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G4-Interacting DNA Helicases and Polymerases: Potential Therapeutic Targets

[ Vol. 26 , Issue. 16 ]

Author(s):

Katrina N. Estep, Thomas J. Butler, Jun Ding and Robert M. Brosh*   Pages 2881 - 2897 ( 17 )

Abstract:


Background: Guanine-rich DNA can fold into highly stable four-stranded DNA structures called G-quadruplexes (G4). In recent years, the G-quadruplex field has blossomed as new evidence strongly suggests that such alternately folded DNA structures are likely to exist in vivo. G4 DNA presents obstacles for the replication machinery, and both eukaryotic DNA helicases and polymerases have evolved to resolve and copy G4 DNA in vivo. In addition, G4-forming sequences are prevalent in gene promoters, suggesting that G4-resolving helicases act to modulate transcription.

Methods: We have searched the PubMed database to compile an up-to-date and comprehensive assessment of the field’s current knowledge to provide an overview of the molecular interactions of Gquadruplexes with DNA helicases and polymerases implicated in their resolution.

Results: Novel computational tools and alternative strategies have emerged to detect G4-forming sequences and assess their biological consequences. Specialized DNA helicases and polymerases catalytically act upon G4-forming sequences to maintain normal replication and genomic stability as well as appropriate gene regulation and cellular homeostasis. G4 helicases also resolve telomeric repeats to maintain chromosomal DNA ends. Bypass of many G4-forming sequences is achieved by the action of translesion DNS polymerases or the PrimPol DNA polymerase. While the collective work has supported a role of G4 in nuclear DNA metabolism, an emerging field centers on G4 abundance in the mitochondrial genome.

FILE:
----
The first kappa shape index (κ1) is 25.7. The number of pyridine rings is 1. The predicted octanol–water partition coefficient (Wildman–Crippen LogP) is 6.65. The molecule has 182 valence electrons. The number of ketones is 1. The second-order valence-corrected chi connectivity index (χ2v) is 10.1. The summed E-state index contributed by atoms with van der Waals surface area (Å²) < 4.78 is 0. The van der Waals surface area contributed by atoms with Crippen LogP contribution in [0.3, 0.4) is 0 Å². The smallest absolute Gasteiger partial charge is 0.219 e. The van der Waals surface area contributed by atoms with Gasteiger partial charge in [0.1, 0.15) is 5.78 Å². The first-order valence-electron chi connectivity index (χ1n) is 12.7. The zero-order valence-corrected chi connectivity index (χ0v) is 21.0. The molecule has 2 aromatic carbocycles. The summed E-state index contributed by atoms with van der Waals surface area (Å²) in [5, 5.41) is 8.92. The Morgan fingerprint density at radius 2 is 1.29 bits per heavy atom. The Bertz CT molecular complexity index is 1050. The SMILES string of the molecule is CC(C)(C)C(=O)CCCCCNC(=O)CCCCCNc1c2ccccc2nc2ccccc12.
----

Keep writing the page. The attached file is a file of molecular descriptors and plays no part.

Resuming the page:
Conclusion: Discovery of small molecules that specifically bind and modulate DNA helicases and polymerases or interact with the G4 DNA structure itself may be useful for the development of anticancer regimes.

Keywords:

G-quadruplex, replication, helicase, polymerase, translesion synthesis, G4 DNA, PrimPol.

Affiliation:

Laboratory of Molecular Gerontology, National Institute on Aging, National Institutes of Health, NIH Biomedical Research Center, 251 Bayview Blvd Baltimore, MD 21224, Laboratory of Genetics and Genomics, National Institute on Aging, National Institutes of Health, NIH Biomedical Research Center, 251 Bayview Blvd Baltimore, MD 21224, Laboratory of Genetics and Genomics, National Institute on Aging, National Institutes of Health, NIH Biomedical Research Center, 251 Bayview Blvd Baltimore, MD 21224, Laboratory of Molecular Gerontology, National Institute on Aging, National Institutes of Health, NIH Biomedical Research Center, 251 Bayview Blvd Baltimore, MD 21224



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